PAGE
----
The Onlooker, October 25, 1902
To those whose business keeps them in town all the year round—with the exception of a holiday too insignificant to mention—the latter half of October is really the best part of the year. London begins to awake from its summer torpor, every second cab that attempts to run over the man in the street carries on its roof the luggage of the returning, the odds that the blinds will be down and the family out of town at any house at which one may pay a call have changed from ninety to one to ten to one, new pieces are being put on at the theatres, and Parliament has begun its winter session. Thanks to the Irish members, and to Mr. John O’Donnell in particular, what might, in view of subsequent happenings, be termed the opening round was brisk and interesting. From beginning to end there was no trace of ennui in the proceedings, and when Mr. O’Donnell rose, to the accompaniment of Irish “whirroos,” and obliged the house with his celebrated reminiscences of Donnybrook, it is no exaggeration to say that affairs became exciting. What were the exact words of the truculent gentleman’s speech has not been placed on record. With true Irish consistency his colleagues, having howled lustily to give him the chance of speaking, continued to howl during the whole of his oration. Apparently the point was that he should speak. Whether his words were heard by anyone but himself was a minor question. Mr. Balfour may have caught snatches of silver eloquence through the uproar, but his attention must have been sadly distracted by the patriotic fist that circled gently before his face. According to the Daily News, Mr. O’Donnell “has provided the country with a startling reminder that even an Irishman has feelings.” As regards Mr. O’Donnell himself this may possibly be correct. No man (we speak from observation rather than personal experience) is quite himself on the eve of a long spell of imprisonment. But in the case of the other Irish members the whole display was nothing more or less than a desperate attempt to advertise themselves. What they expected to gain by behaviour which none but the most biassed critic could describe as anything but disgraceful is one of the things which only an Irish member could hope to understand.
Quite apart, however, from these stirring events, the opening of the Session would have been interesting. The storm-clouds of the Education Bill are gathering fast, and the atmosphere is heavily charged with electricity. Lord Rosebery, having expressed an opinion that the Bill will pass, urges his followers, as a sort of afterthought, to fight to the death. The lobbyist of the Times notes the large attendance of Ministerialists at the opening debate, and comments on their manifest determination to meet the “no compromise” challenge of the Liberals with “no surrender.” His colleague on the Daily News, hints darkly that the Opposition is not, so to speak, such a fool as it looks. “The Government, driving on in slack and incompetent hands to their fate, will soon discover the reality and force of the Opposition,” says he, and with a muttered “Aha! A time will come,” relapses once more into an ominous silence. What will come of it?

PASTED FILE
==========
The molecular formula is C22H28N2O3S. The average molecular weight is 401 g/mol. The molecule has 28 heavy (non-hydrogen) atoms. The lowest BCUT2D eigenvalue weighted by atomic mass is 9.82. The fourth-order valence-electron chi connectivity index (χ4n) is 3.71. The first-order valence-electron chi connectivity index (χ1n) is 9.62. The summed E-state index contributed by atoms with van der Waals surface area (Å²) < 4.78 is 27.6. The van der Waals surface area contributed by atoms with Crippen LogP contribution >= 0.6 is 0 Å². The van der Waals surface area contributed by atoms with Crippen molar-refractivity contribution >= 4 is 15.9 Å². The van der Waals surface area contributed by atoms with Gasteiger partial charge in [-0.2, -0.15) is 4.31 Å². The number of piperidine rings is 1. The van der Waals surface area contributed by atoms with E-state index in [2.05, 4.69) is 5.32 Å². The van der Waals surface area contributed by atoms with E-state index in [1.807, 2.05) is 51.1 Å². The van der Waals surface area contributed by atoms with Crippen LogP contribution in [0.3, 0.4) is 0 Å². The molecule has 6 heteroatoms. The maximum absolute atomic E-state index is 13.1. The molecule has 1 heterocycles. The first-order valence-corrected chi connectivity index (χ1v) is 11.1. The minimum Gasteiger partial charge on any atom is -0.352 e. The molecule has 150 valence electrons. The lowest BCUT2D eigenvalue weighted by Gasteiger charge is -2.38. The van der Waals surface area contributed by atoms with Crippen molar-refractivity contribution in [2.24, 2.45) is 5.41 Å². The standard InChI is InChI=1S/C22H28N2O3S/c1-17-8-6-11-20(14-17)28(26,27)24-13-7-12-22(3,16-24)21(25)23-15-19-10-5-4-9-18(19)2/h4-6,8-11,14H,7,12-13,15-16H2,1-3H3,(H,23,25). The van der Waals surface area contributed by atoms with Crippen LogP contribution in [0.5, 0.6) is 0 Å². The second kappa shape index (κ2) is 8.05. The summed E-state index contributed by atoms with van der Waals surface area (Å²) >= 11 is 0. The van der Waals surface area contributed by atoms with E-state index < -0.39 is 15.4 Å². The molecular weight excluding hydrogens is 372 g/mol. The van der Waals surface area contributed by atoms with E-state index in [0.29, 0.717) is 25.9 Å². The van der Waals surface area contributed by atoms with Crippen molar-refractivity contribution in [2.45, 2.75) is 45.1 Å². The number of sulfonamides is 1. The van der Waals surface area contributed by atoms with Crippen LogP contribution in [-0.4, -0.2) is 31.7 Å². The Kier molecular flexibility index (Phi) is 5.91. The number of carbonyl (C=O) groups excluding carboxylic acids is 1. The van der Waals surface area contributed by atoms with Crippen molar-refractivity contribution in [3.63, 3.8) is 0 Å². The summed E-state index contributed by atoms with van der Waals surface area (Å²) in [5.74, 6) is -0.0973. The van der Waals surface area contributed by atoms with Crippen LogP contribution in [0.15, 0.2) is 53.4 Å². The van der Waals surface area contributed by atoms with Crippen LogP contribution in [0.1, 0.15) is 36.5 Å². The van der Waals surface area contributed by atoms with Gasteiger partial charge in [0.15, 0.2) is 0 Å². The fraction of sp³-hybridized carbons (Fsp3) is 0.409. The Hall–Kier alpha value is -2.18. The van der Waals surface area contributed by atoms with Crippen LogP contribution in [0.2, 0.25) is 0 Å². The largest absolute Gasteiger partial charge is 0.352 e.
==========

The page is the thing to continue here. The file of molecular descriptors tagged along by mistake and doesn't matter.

Parliament resumed yesterday. All the time of the House is to be taken up by Government business. This means, of course, the Education Bill, though other matters, it is hoped, will have the attention of the House.
An attempt was made by Irish members to obtain the promise of a day to discuss their own affairs. Mr. Balfour said this would be considered if the Opposition wished to move a vote of censure. On the closure being moved, a violent scene took place. Mr. John O’Donnell, who had risen to address the House, strode across the floor to where Mr. Balfour was sitting, and clenching his fists proceeded to abuse him. The Serjeant-at-Arms was sent for, but Mr. O’Donnell could not be found.
A motion for his suspension was carried by 341 votes to 51.
(Daily Express, October 17, 1902)
See note to “Motor Movements” for more on Wodehouse’s authorship of these editorials.